Author

Gabriela Quirós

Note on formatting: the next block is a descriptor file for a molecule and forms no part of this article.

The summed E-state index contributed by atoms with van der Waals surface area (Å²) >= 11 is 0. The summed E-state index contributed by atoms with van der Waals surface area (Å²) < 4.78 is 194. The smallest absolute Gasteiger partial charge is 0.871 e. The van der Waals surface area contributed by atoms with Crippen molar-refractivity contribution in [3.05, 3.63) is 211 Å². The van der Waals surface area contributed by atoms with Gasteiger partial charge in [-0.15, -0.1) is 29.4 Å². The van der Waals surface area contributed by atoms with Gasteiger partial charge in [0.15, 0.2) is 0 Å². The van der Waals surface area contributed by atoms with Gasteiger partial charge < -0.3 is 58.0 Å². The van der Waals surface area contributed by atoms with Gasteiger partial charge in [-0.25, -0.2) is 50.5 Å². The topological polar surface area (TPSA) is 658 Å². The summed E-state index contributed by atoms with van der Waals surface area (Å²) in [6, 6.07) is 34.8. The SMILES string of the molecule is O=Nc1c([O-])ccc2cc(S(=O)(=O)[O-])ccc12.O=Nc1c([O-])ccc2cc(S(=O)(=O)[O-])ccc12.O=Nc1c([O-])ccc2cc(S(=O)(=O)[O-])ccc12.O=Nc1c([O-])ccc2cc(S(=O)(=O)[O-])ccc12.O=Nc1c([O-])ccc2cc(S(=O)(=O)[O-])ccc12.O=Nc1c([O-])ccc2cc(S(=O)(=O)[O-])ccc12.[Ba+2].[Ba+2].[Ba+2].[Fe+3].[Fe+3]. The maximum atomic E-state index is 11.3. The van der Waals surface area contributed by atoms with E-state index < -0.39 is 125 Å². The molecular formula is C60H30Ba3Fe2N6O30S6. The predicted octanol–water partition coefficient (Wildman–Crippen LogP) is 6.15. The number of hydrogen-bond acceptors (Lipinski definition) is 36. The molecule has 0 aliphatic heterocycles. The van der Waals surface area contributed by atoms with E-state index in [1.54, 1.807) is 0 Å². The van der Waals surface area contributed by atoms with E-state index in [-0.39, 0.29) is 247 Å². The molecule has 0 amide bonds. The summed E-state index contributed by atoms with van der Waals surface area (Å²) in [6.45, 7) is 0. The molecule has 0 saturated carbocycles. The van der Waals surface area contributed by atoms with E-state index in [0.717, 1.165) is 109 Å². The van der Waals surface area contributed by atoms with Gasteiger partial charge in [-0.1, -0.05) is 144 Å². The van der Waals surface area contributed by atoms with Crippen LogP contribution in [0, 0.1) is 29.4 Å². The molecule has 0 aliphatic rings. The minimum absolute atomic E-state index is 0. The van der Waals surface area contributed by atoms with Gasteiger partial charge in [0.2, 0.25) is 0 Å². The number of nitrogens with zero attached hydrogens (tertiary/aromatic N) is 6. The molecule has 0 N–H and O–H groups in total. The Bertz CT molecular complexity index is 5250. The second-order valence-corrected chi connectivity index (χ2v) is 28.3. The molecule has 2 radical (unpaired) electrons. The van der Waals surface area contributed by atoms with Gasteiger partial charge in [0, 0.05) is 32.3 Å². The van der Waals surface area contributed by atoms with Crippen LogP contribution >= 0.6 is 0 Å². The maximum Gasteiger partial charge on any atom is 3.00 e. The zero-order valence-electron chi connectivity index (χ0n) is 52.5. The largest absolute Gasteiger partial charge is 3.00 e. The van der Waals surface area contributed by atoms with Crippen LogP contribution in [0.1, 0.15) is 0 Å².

Gabriela Quirós is a video producer for KQED Science and the coordinating producer for Deep Look. She started her journalism career more than 20 years ago as a newspaper reporter in Costa Rica, where she grew up. She won two national reporting awards there for series on C-sections and organic agriculture, and developed a life-long interest in health reporting. She moved to the Bay Area in 1996 to study documentary filmmaking at the University of California-Berkeley, where she received master’s degrees in journalism and Latin American studies. She joined KQED as a TV producer when its science series QUEST started in 2006 and has covered everything from Alzheimer’s to bee die-offs to dark energy. She has won four regional Emmys and has shared awards from the Jackson Hole Wildlife Film Festival, the Society of Professional Journalists and the Society of Environmental Journalists. Independent from her work in KQED's science unit, she produced and directed the hour-long documentary Beautiful Sin, about the surprising story of how Costa Rica became the only country in the world to outlaw in vitro fertilization. The film aired nationally on public television stations in 2015.